1984 by George Orwell

Section Two, Part VIII Analysis (pp. 167-179)

Winston and Julia are completely unaware they are being set up by O'Brien even though he is constructing an idea of the Brotherhood that appears mostly fashioned from Winston's beliefs. He even quotes Winston directly. By doing this, O'Brien is simply using Winston's beliefs to entrap him. O'Brien obtains oaths from them he will later play back for Winston (while torturing him) to demonstrate to him he is morally not superior to members of the Party.

It is ironic Julia and Winston will not at this point consider parting while in service to the Brotherhood, but later after being broken in the Ministry of Love, they will not want to see each other. Further irony is present in O'Brien's discussion of Winston changing his appearance for the Brotherhood because his appearance will be greatly altered from the effects of torture. Orwell even uses the word "irony" (175) to describe O'Brien's presence.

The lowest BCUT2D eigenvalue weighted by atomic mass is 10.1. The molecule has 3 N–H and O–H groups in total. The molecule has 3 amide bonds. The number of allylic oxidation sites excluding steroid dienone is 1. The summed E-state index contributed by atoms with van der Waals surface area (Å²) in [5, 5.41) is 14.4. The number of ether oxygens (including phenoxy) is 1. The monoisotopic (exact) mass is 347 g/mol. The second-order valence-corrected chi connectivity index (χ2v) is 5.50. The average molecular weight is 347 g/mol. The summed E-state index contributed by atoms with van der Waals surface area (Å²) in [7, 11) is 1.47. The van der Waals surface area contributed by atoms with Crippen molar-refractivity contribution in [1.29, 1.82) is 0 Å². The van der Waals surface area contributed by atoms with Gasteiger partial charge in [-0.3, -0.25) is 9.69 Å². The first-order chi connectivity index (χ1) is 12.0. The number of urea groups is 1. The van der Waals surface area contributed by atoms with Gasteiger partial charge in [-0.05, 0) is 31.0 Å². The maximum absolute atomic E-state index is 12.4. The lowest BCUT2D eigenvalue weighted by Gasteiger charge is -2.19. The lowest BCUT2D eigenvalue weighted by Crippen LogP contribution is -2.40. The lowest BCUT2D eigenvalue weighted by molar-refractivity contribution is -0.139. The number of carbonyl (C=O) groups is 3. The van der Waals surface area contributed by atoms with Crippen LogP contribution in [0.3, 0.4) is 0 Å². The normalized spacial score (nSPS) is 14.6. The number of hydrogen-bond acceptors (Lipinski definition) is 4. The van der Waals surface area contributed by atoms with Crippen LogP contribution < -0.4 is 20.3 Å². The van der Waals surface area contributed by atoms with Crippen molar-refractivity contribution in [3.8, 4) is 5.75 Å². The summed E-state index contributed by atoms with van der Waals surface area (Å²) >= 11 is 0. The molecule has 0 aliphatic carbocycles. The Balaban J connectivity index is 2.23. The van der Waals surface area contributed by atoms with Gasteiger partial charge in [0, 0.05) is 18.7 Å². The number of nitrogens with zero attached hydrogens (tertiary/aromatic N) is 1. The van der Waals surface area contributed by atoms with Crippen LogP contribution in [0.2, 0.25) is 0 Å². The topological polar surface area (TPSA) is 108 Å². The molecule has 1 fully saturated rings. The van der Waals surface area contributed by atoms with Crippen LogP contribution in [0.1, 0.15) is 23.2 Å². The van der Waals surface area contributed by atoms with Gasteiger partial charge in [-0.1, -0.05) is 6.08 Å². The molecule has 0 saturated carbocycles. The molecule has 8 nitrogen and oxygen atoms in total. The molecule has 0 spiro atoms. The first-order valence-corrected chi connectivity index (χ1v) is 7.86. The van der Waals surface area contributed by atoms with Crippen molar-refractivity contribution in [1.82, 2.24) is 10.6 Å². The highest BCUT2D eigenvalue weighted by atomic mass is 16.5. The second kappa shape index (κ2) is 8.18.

"The place where there is no darkness" appears again in this section. O'Brien seems to understand the reference, which connects him to the Ministry of Love. He is also connected to the Thought Police by his recitation of the rhyme, which is more proof Winston is under constant surveillance even when he thinks he's not.

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